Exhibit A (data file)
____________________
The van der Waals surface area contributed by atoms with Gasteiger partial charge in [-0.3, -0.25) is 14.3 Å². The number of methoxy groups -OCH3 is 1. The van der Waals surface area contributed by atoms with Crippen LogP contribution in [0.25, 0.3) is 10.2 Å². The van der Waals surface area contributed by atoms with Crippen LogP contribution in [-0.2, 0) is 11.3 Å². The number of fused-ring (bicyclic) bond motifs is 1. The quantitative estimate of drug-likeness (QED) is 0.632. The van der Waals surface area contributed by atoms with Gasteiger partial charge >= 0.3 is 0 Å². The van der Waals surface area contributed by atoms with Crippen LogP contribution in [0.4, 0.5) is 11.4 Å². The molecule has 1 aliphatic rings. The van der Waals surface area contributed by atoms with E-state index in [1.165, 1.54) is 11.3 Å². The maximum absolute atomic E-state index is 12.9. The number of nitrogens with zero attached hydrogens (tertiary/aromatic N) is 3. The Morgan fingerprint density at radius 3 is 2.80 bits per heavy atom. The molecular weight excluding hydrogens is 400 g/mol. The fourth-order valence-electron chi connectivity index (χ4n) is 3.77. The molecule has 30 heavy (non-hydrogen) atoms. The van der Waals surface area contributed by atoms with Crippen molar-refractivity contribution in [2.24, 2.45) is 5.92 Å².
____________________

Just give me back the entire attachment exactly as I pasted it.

The van der Waals surface area contributed by atoms with Gasteiger partial charge in [-0.3, -0.25) is 14.3 Å². The number of methoxy groups -OCH3 is 1. The van der Waals surface area contributed by atoms with Crippen LogP contribution in [0.25, 0.3) is 10.2 Å². The van der Waals surface area contributed by atoms with Crippen LogP contribution in [-0.2, 0) is 11.3 Å². The number of fused-ring (bicyclic) bond motifs is 1. The quantitative estimate of drug-likeness (QED) is 0.632. The van der Waals surface area contributed by atoms with Gasteiger partial charge >= 0.3 is 0 Å². The van der Waals surface area contributed by atoms with Crippen LogP contribution in [0.4, 0.5) is 11.4 Å². The molecule has 1 aliphatic rings. The van der Waals surface area contributed by atoms with E-state index in [1.165, 1.54) is 11.3 Å². The maximum absolute atomic E-state index is 12.9. The number of nitrogens with zero attached hydrogens (tertiary/aromatic N) is 3. The Morgan fingerprint density at radius 3 is 2.80 bits per heavy atom. The molecular weight excluding hydrogens is 400 g/mol. The fourth-order valence-electron chi connectivity index (χ4n) is 3.77. The molecule has 30 heavy (non-hydrogen) atoms. The van der Waals surface area contributed by atoms with Crippen molar-refractivity contribution in [2.24, 2.45) is 5.92 Å².